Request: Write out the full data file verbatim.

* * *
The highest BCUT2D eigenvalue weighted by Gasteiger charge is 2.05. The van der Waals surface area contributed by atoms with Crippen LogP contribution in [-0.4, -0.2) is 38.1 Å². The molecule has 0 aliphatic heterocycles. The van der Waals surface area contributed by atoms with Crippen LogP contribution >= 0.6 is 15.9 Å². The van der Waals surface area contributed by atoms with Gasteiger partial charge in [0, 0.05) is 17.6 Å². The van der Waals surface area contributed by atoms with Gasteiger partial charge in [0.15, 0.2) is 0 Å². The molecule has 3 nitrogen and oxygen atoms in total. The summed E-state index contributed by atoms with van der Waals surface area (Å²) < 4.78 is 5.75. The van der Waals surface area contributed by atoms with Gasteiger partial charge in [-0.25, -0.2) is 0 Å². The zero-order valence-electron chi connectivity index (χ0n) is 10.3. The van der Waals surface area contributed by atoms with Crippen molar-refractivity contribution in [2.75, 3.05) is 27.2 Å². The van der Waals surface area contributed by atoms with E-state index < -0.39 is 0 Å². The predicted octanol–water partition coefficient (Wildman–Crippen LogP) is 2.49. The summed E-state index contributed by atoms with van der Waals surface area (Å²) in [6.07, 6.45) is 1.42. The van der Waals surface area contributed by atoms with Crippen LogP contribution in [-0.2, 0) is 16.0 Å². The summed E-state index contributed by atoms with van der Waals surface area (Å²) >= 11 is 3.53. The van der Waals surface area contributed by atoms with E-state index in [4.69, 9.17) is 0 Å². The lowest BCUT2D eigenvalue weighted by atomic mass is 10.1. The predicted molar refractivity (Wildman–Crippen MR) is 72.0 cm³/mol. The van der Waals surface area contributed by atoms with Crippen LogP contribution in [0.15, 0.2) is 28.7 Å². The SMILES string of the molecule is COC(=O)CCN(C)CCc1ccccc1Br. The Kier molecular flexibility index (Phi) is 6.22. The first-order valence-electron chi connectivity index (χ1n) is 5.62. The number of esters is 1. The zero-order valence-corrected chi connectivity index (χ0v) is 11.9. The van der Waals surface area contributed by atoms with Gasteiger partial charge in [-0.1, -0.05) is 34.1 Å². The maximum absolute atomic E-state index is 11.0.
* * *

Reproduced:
The highest BCUT2D eigenvalue weighted by Gasteiger charge is 2.05. The van der Waals surface area contributed by atoms with Crippen LogP contribution in [-0.4, -0.2) is 38.1 Å². The molecule has 0 aliphatic heterocycles. The van der Waals surface area contributed by atoms with Crippen LogP contribution >= 0.6 is 15.9 Å². The van der Waals surface area contributed by atoms with Gasteiger partial charge in [0, 0.05) is 17.6 Å². The van der Waals surface area contributed by atoms with Gasteiger partial charge in [0.15, 0.2) is 0 Å². The molecule has 3 nitrogen and oxygen atoms in total. The summed E-state index contributed by atoms with van der Waals surface area (Å²) < 4.78 is 5.75. The van der Waals surface area contributed by atoms with Gasteiger partial charge in [-0.25, -0.2) is 0 Å². The zero-order valence-electron chi connectivity index (χ0n) is 10.3. The van der Waals surface area contributed by atoms with Crippen molar-refractivity contribution in [2.75, 3.05) is 27.2 Å². The van der Waals surface area contributed by atoms with E-state index < -0.39 is 0 Å². The predicted octanol–water partition coefficient (Wildman–Crippen LogP) is 2.49. The summed E-state index contributed by atoms with van der Waals surface area (Å²) in [6.07, 6.45) is 1.42. The van der Waals surface area contributed by atoms with Crippen LogP contribution in [-0.2, 0) is 16.0 Å². The summed E-state index contributed by atoms with van der Waals surface area (Å²) >= 11 is 3.53. The van der Waals surface area contributed by atoms with E-state index in [4.69, 9.17) is 0 Å². The lowest BCUT2D eigenvalue weighted by atomic mass is 10.1. The predicted molar refractivity (Wildman–Crippen MR) is 72.0 cm³/mol. The van der Waals surface area contributed by atoms with Crippen LogP contribution in [0.15, 0.2) is 28.7 Å². The SMILES string of the molecule is COC(=O)CCN(C)CCc1ccccc1Br. The Kier molecular flexibility index (Phi) is 6.22. The first-order valence-electron chi connectivity index (χ1n) is 5.62. The number of esters is 1. The zero-order valence-corrected chi connectivity index (χ0v) is 11.9. The van der Waals surface area contributed by atoms with Gasteiger partial charge in [-0.1, -0.05) is 34.1 Å². The maximum absolute atomic E-state index is 11.0.